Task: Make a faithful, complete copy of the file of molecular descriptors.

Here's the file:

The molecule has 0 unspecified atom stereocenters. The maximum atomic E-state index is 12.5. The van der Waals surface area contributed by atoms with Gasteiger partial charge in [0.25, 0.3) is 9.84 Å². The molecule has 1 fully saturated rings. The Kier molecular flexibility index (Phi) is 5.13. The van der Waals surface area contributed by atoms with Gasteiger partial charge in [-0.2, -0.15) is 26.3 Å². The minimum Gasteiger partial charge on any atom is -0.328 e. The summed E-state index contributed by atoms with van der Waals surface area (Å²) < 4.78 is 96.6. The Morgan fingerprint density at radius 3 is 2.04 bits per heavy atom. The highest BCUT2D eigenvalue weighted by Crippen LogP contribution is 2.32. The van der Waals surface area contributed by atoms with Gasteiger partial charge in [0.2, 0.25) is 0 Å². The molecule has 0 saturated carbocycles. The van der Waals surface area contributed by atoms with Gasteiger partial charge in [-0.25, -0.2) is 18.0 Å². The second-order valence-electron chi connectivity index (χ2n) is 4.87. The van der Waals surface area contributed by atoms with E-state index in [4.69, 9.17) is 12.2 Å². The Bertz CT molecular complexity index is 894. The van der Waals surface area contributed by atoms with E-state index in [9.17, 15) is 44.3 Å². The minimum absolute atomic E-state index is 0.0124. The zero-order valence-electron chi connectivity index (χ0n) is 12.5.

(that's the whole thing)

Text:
The molecule has 0 unspecified atom stereocenters. The maximum atomic E-state index is 12.5. The van der Waals surface area contributed by atoms with Gasteiger partial charge in [0.25, 0.3) is 9.84 Å². The molecule has 1 fully saturated rings. The Kier molecular flexibility index (Phi) is 5.13. The van der Waals surface area contributed by atoms with Gasteiger partial charge in [-0.2, -0.15) is 26.3 Å². The minimum Gasteiger partial charge on any atom is -0.328 e. The summed E-state index contributed by atoms with van der Waals surface area (Å²) < 4.78 is 96.6. The Morgan fingerprint density at radius 3 is 2.04 bits per heavy atom. The highest BCUT2D eigenvalue weighted by Crippen LogP contribution is 2.32. The van der Waals surface area contributed by atoms with Gasteiger partial charge in [0.2, 0.25) is 0 Å². The molecule has 0 saturated carbocycles. The van der Waals surface area contributed by atoms with Gasteiger partial charge in [-0.25, -0.2) is 18.0 Å². The second-order valence-electron chi connectivity index (χ2n) is 4.87. The van der Waals surface area contributed by atoms with E-state index in [4.69, 9.17) is 12.2 Å². The Bertz CT molecular complexity index is 894. The van der Waals surface area contributed by atoms with E-state index in [9.17, 15) is 44.3 Å². The minimum absolute atomic E-state index is 0.0124. The zero-order valence-electron chi connectivity index (χ0n) is 12.5.